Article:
I’m afraid that the Martin-Zimmerman case has caused a national adrenaline and cortisol effect on our society as a whole. I have observed irrational thinking and illogical analysis of this case. I hear that we are under great risk for riots and national outcry, if the case does not turn out for the plaintiff or the defense. I believe that I’ve observed a tightening of the nation’s 6 figure musculature, and a snarling of the country’s expression. Psychologists have spent years studying the effects of hate crimes on societies, and the ultimate and consistent conclusion is that hate crimes have only a negative effect on societies, nothing positive.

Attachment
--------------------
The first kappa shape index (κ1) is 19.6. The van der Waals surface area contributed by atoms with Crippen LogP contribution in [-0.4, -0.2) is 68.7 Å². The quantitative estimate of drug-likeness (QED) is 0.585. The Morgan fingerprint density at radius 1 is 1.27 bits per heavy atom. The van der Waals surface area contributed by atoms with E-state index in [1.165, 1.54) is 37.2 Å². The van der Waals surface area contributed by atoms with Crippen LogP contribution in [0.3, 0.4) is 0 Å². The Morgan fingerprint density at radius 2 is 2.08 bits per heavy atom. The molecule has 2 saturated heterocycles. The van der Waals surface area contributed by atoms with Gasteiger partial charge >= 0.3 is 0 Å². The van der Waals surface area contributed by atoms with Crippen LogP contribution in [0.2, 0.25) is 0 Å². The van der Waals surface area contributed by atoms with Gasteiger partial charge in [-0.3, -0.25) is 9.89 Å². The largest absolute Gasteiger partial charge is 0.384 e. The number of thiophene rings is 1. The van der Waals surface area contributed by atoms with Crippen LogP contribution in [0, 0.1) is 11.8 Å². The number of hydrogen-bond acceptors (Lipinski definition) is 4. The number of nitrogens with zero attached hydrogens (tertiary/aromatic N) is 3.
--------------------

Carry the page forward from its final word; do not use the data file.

And this is what I am greatly concerned about. Since January 1995 when OJ Simpson’s trial forced us down the one-way path of political correctness, in only one generation, America has become a nation filled with rage, irrational thinking, belligerence, intolerance, extreme behavior and perpetual hatred. Instead of experiencing a collective uniting and coming together in this age of political correctness, we have witnessed firsthand the exact opposite. The politically forced correctness thrust on the nation’s conscience nearly two decades ago, has not improved our acceptance of our differences, but instead has done the exact opposite. The Martin-Zimmerman case should give us measurable proof that the political correctness experiment has failed, miserably. Sociologists should declare, due to the reaction from Americans to the Martin-Zimmerman case, political correctness in America from this day forward is dead. They should expound that it’s time to embrace our differences, accept that we don’t all have to agree, or even get along. And if this would actually happen, I suspect our national cortisol and adrenaline levels would plummet back to normal levels.